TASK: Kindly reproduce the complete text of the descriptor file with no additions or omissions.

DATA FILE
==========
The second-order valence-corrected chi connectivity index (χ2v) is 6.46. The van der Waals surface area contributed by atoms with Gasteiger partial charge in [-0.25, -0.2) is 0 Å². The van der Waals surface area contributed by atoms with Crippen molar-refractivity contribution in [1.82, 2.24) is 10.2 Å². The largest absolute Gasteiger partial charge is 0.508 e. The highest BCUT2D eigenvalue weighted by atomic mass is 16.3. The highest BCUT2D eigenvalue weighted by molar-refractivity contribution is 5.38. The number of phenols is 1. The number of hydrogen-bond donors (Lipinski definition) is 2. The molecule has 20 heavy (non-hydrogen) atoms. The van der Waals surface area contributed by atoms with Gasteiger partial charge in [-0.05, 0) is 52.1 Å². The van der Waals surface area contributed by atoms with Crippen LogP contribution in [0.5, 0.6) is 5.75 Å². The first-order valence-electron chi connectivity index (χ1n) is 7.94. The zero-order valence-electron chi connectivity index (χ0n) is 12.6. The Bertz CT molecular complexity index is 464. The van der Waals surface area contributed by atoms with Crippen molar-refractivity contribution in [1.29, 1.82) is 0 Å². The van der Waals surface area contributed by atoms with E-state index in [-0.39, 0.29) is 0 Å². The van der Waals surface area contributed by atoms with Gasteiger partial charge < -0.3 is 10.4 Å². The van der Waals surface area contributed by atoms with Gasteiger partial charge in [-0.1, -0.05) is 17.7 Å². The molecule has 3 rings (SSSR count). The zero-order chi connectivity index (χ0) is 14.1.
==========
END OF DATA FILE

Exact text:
The second-order valence-corrected chi connectivity index (χ2v) is 6.46. The van der Waals surface area contributed by atoms with Gasteiger partial charge in [-0.25, -0.2) is 0 Å². The van der Waals surface area contributed by atoms with Crippen molar-refractivity contribution in [1.82, 2.24) is 10.2 Å². The largest absolute Gasteiger partial charge is 0.508 e. The highest BCUT2D eigenvalue weighted by atomic mass is 16.3. The highest BCUT2D eigenvalue weighted by molar-refractivity contribution is 5.38. The number of phenols is 1. The number of hydrogen-bond donors (Lipinski definition) is 2. The molecule has 20 heavy (non-hydrogen) atoms. The van der Waals surface area contributed by atoms with Gasteiger partial charge in [-0.05, 0) is 52.1 Å². The van der Waals surface area contributed by atoms with Crippen LogP contribution in [0.5, 0.6) is 5.75 Å². The first-order valence-electron chi connectivity index (χ1n) is 7.94. The zero-order valence-electron chi connectivity index (χ0n) is 12.6. The Bertz CT molecular complexity index is 464. The van der Waals surface area contributed by atoms with Crippen molar-refractivity contribution in [1.29, 1.82) is 0 Å². The van der Waals surface area contributed by atoms with E-state index in [-0.39, 0.29) is 0 Å². The van der Waals surface area contributed by atoms with Gasteiger partial charge < -0.3 is 10.4 Å². The van der Waals surface area contributed by atoms with Gasteiger partial charge in [-0.1, -0.05) is 17.7 Å². The molecule has 3 rings (SSSR count). The zero-order chi connectivity index (χ0) is 14.1.